Tag Archives: edible gardening

one-way-another-way-sign-300x266Just like sex, climate change and sustainability is a hot and steamy topic. One of the most common questions people ask when considering going green is: Where do I start? There seems to be 50 shades of green to choose from.

As with many areas of life that need urgent attention, going green also can seem confusing for many people. There’s probably not a person anywhere on the Earth that isn’t aware of climate change in some way and the need to care for our planet more, but where to start? The Earth is a big place, and while it’s very beautiful, it also has some increasing environmental challenges. Like many, you may be overwhelmed by what needs the most attention, and indeed, how you can make a difference. Well, that’s perfectly normal, and there is an answer.

Like any journey in life, start at the beginning. Take a single step, and take that step in your own home, backyard or business. Decide where you would like to be greener in your own life first. What needs greening? What can you do easily, with little or no effort or cost? Perhaps you’d like to be healthier, or chemical-free, or start a small vege and herb garden. It really is easier than you think and baby steps all added up really do make a difference. For example, by going chemical-free at home or work, you are stopping hundreds of litres of chemicals going down your drain and into your local and global waterways and oceans each year. You are just one person, but what a powerful step. What if everyone did the same thing?

Start in your own space first. Do what small things you can. Experience the positive results firsthand and feel good about your contribution to your environment. In time, you will even become an example to others, which we really need more of.

Visit our blog regularly or attend some of our events for more ideas on becoming greener. Earth care is no longer the domain of hippies and tree-huggers. It is everyone’s responsibility and you can make a difference.

Every change you make to be greener, however small, makes a difference to your planet and your health.

6a010536a07d60970b0120a661292b970b-800wiOne of the most common complaints and challenges for many gardeners is maintaining consistency. Consistency can be difficult to achieve and maintain in gardens – specifically edible gardens. We may have the greatest intentions of propagating, growing and harvesting a certain amount of food, and certain types of food, but numerous factors can hinder us – the weather, our time and resources, including budgets, the seasons and increasingly, climate change.

While edible gardens do transition constantly, as crops come and go, compared to ornamental gardens, there are some things we can do to maintain more consistency – and these habits can take us from reactionary (my food is getting eaten by pests and diseases, my soil needs greater care or something is wrong with my [whatever plant or tree]) to actionary.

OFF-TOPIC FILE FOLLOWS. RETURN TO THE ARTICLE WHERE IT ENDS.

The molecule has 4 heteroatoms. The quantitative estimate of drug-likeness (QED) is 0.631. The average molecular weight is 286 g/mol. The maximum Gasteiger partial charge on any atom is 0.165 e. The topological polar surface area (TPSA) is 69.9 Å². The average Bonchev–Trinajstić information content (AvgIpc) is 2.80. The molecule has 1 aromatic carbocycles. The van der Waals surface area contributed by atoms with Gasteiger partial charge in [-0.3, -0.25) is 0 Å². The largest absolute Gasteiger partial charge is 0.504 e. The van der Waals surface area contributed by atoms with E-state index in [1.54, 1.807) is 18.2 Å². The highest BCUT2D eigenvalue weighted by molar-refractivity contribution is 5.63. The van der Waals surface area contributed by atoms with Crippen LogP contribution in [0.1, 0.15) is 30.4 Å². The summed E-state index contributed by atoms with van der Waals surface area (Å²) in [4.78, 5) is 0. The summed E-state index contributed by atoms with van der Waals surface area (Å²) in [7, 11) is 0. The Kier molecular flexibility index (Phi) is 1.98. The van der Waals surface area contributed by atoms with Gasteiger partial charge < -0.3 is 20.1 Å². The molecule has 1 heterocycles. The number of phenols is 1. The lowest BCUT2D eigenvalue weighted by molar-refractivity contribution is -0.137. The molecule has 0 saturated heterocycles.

In my professional experience, too many gardeners are reactionaries, not actionaries. They react when something is wrong, when they notice something has been eating their produce, or their plants or fruit have a visible problem, or tastes strange. Being an actionary gardener means a little more planning – pre-empting to a larger degree what things might happen, what pests and diseases might potentially challenge us, stimulated by the weather, the season or certain changing conditions. Perhaps the most important of such habits is fertilizing.

I see a lot of people react only when something is wrong – usually a nutritional problem – with their plants or trees. By reacting only when a challenge presents itself, it’s often harder to correct the problem, or will take some time. Take, for example, feeding fruit trees. Like all plants and trees, fruit trees thrive on consistent, regular feeding, rather than reactionary feeding only when we notice a problem. A lot of people contact me with reports of strange fruit, no fruit or pest problems.

My first question is always, ‘When did you last fertilise them?’ The answer is usually ‘Oh, maybe 6 or 12 months ago’, and sometimes even ‘Never.’

Now I’m not writing here what, when and how to feed your fruit trees. I’m just highlighting the importance of being an actionary – know your plants’ and trees’ nutritional requirements, how often they need feeding (which can be dictated by the seasons, weather and other factors), what type of feed (and soil) is best and so on. One great way to achieve consistency and move us from reactionaries to actionaries is to keep a garden diary, or mark certain required activities on your calendar. For example, feed fruit trees every 3 months, or mulch every 3 months, etc. Keeping a visual reminder will help you become more actionary in your gardening, and help you achieve greater results when growing your own food.Insects-and-Diseases-of-Plants

Watering is also an activity that many gardeners, and not just new ones, are reactionary about – watering suddenly when they see their plants drying out or dying. But I’ll leave that topic for another time. In the meantime, grab yourself a garden diary or calendar (and make sure you keep it in a highly visible, easily accessible place) and make the transition from reactionary to actionary edible gardener. Best of luck!